Access Type

Open Access Dissertation

Date of Award

January 2015

Degree Type

Dissertation

Degree Name

Ph.D.

Department

Political Science

First Advisor

Michael Goldfield

Abstract

A rich body of research presents conflicting accounts describing how contemporary voter suppression laws impact political participation. This study process traces the political development of North Carolina and Florida from 1988 to 2012 to assess four competing explanations of this process. This study compares three measures of participation that strongly support the discouraging voter hypothesis, which finds that voter suppression laws depress black participation.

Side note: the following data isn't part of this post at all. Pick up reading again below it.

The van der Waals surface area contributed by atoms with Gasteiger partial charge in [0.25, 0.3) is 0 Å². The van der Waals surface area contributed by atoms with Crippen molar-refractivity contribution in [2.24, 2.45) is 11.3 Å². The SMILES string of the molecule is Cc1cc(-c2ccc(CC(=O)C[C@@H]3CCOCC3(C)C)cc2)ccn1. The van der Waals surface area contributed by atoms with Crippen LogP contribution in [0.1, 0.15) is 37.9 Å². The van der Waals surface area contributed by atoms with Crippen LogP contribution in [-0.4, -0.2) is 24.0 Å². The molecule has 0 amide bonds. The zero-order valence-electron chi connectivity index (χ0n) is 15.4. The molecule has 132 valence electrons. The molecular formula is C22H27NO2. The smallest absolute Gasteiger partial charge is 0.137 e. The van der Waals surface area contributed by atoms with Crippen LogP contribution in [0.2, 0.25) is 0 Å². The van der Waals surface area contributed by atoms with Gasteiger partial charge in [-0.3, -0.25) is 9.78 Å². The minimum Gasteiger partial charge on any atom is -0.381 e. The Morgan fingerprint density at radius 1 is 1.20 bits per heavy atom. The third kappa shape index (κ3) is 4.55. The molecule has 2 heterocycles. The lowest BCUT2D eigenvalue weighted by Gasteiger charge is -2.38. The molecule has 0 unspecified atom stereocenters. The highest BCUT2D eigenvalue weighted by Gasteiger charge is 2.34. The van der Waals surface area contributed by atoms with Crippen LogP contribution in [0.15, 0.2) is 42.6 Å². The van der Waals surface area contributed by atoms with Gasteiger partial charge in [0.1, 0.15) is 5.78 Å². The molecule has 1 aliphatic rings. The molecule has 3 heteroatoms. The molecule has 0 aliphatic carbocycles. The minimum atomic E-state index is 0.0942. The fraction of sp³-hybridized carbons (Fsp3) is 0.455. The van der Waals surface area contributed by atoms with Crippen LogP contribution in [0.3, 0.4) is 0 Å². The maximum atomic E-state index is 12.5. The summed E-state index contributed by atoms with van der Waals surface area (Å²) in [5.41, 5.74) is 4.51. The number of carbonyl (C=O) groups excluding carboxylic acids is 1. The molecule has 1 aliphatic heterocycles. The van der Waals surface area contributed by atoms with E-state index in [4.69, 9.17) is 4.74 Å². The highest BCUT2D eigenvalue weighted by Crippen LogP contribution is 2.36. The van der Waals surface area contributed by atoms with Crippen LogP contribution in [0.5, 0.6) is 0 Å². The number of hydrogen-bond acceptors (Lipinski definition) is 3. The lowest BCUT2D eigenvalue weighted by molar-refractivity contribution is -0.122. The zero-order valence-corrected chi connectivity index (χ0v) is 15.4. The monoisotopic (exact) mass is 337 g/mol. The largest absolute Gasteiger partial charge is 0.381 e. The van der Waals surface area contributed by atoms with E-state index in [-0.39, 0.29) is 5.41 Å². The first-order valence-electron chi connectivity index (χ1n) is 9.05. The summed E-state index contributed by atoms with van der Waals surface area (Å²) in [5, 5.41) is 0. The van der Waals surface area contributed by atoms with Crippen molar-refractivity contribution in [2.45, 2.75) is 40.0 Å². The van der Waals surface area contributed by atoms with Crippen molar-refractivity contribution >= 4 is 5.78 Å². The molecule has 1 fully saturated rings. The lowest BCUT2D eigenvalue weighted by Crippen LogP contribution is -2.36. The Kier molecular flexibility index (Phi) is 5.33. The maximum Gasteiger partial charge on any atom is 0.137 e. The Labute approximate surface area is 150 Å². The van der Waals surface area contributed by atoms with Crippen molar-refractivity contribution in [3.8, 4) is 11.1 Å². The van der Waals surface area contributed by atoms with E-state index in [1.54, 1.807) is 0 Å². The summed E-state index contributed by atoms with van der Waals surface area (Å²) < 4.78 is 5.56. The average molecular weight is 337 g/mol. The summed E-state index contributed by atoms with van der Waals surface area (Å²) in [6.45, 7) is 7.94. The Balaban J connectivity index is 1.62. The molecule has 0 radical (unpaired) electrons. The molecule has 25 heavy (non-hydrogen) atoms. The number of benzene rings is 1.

This study finds that state officials in Florida adopted a much stricter voter suppression regime than those in North Carolina for the period under study. As a result, the two states developed differing levels of democratization. In North Carolina, longstanding racial disparities in participation were mitigated by 2012. However, during this same period, black participation in Florida was suppressed. Despite high levels of African American mobilization for recent elections, this study finds that voter suppression negatively impacted participation.

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